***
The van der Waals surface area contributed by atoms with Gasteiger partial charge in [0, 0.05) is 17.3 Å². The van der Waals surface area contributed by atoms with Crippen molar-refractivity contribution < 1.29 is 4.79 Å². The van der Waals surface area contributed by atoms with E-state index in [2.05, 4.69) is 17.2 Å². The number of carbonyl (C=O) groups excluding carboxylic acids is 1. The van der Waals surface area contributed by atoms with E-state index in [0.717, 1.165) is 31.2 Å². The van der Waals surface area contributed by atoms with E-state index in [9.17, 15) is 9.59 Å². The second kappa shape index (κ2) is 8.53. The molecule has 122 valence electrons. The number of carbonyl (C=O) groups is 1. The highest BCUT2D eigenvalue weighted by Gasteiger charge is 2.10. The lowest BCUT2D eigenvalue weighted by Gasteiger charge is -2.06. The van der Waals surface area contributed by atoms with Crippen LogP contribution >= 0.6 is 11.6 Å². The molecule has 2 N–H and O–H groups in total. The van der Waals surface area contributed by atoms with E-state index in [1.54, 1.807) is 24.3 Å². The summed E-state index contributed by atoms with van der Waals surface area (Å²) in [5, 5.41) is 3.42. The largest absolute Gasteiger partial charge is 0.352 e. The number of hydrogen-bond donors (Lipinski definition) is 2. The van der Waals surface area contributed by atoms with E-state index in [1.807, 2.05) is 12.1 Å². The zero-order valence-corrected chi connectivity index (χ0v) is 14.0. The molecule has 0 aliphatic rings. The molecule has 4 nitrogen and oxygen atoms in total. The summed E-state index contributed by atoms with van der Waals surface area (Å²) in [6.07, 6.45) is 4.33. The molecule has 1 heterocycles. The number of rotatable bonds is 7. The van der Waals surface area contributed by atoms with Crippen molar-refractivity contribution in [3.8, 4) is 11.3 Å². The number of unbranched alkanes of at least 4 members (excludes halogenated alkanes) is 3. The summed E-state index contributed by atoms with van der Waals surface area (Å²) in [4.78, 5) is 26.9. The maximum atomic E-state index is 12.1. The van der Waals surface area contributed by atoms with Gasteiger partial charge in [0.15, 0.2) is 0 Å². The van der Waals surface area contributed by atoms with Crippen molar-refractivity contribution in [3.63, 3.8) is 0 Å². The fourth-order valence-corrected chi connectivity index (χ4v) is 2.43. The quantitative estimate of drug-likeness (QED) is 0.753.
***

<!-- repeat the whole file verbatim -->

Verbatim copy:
The van der Waals surface area contributed by atoms with Gasteiger partial charge in [0, 0.05) is 17.3 Å². The van der Waals surface area contributed by atoms with Crippen molar-refractivity contribution < 1.29 is 4.79 Å². The van der Waals surface area contributed by atoms with E-state index in [2.05, 4.69) is 17.2 Å². The number of carbonyl (C=O) groups excluding carboxylic acids is 1. The van der Waals surface area contributed by atoms with E-state index in [0.717, 1.165) is 31.2 Å². The van der Waals surface area contributed by atoms with E-state index in [9.17, 15) is 9.59 Å². The second kappa shape index (κ2) is 8.53. The molecule has 122 valence electrons. The number of carbonyl (C=O) groups is 1. The highest BCUT2D eigenvalue weighted by Gasteiger charge is 2.10. The lowest BCUT2D eigenvalue weighted by Gasteiger charge is -2.06. The van der Waals surface area contributed by atoms with Crippen LogP contribution >= 0.6 is 11.6 Å². The molecule has 2 N–H and O–H groups in total. The van der Waals surface area contributed by atoms with E-state index in [1.54, 1.807) is 24.3 Å². The summed E-state index contributed by atoms with van der Waals surface area (Å²) in [5, 5.41) is 3.42. The largest absolute Gasteiger partial charge is 0.352 e. The number of hydrogen-bond donors (Lipinski definition) is 2. The van der Waals surface area contributed by atoms with E-state index in [1.807, 2.05) is 12.1 Å². The zero-order valence-corrected chi connectivity index (χ0v) is 14.0. The molecule has 0 aliphatic rings. The molecule has 4 nitrogen and oxygen atoms in total. The summed E-state index contributed by atoms with van der Waals surface area (Å²) in [6.07, 6.45) is 4.33. The molecule has 1 heterocycles. The number of rotatable bonds is 7. The van der Waals surface area contributed by atoms with Crippen molar-refractivity contribution in [3.8, 4) is 11.3 Å². The number of unbranched alkanes of at least 4 members (excludes halogenated alkanes) is 3. The summed E-state index contributed by atoms with van der Waals surface area (Å²) in [4.78, 5) is 26.9. The maximum atomic E-state index is 12.1. The van der Waals surface area contributed by atoms with Gasteiger partial charge in [0.15, 0.2) is 0 Å². The van der Waals surface area contributed by atoms with Crippen molar-refractivity contribution in [3.63, 3.8) is 0 Å². The fourth-order valence-corrected chi connectivity index (χ4v) is 2.43. The quantitative estimate of drug-likeness (QED) is 0.753.